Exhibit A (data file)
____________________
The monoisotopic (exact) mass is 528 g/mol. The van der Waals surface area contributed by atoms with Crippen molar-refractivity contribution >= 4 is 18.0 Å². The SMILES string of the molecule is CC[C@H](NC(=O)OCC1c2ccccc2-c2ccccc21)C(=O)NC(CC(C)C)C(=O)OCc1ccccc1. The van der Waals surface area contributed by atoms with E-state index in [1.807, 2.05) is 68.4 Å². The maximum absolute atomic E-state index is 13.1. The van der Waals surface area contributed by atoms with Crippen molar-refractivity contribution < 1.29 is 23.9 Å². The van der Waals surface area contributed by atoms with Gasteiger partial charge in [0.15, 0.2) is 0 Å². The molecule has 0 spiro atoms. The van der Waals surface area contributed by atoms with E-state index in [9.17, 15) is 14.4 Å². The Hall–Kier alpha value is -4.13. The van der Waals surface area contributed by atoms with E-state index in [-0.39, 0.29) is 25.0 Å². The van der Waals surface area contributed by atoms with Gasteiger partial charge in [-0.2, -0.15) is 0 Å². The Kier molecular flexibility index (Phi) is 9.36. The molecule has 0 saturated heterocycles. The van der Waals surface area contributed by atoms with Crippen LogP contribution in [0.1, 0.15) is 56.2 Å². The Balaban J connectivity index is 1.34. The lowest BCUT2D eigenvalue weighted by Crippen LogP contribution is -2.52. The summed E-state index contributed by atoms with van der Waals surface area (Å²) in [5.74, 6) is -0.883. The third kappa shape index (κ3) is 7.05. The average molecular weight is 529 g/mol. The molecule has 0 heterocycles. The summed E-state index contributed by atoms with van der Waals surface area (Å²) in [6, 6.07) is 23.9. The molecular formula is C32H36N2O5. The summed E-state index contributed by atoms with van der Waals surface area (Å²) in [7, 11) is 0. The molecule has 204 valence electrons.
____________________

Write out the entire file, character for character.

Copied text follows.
The monoisotopic (exact) mass is 528 g/mol. The van der Waals surface area contributed by atoms with Crippen molar-refractivity contribution >= 4 is 18.0 Å². The SMILES string of the molecule is CC[C@H](NC(=O)OCC1c2ccccc2-c2ccccc21)C(=O)NC(CC(C)C)C(=O)OCc1ccccc1. The van der Waals surface area contributed by atoms with E-state index in [1.807, 2.05) is 68.4 Å². The maximum absolute atomic E-state index is 13.1. The van der Waals surface area contributed by atoms with Crippen molar-refractivity contribution < 1.29 is 23.9 Å². The van der Waals surface area contributed by atoms with Gasteiger partial charge in [0.15, 0.2) is 0 Å². The molecule has 0 spiro atoms. The van der Waals surface area contributed by atoms with E-state index in [9.17, 15) is 14.4 Å². The Hall–Kier alpha value is -4.13. The van der Waals surface area contributed by atoms with E-state index in [-0.39, 0.29) is 25.0 Å². The van der Waals surface area contributed by atoms with Gasteiger partial charge in [-0.2, -0.15) is 0 Å². The Kier molecular flexibility index (Phi) is 9.36. The molecule has 0 saturated heterocycles. The van der Waals surface area contributed by atoms with Crippen LogP contribution in [0.1, 0.15) is 56.2 Å². The Balaban J connectivity index is 1.34. The lowest BCUT2D eigenvalue weighted by Crippen LogP contribution is -2.52. The summed E-state index contributed by atoms with van der Waals surface area (Å²) in [5.74, 6) is -0.883. The third kappa shape index (κ3) is 7.05. The average molecular weight is 529 g/mol. The molecule has 0 heterocycles. The summed E-state index contributed by atoms with van der Waals surface area (Å²) in [6, 6.07) is 23.9. The molecular formula is C32H36N2O5. The summed E-state index contributed by atoms with van der Waals surface area (Å²) in [7, 11) is 0. The molecule has 204 valence electrons.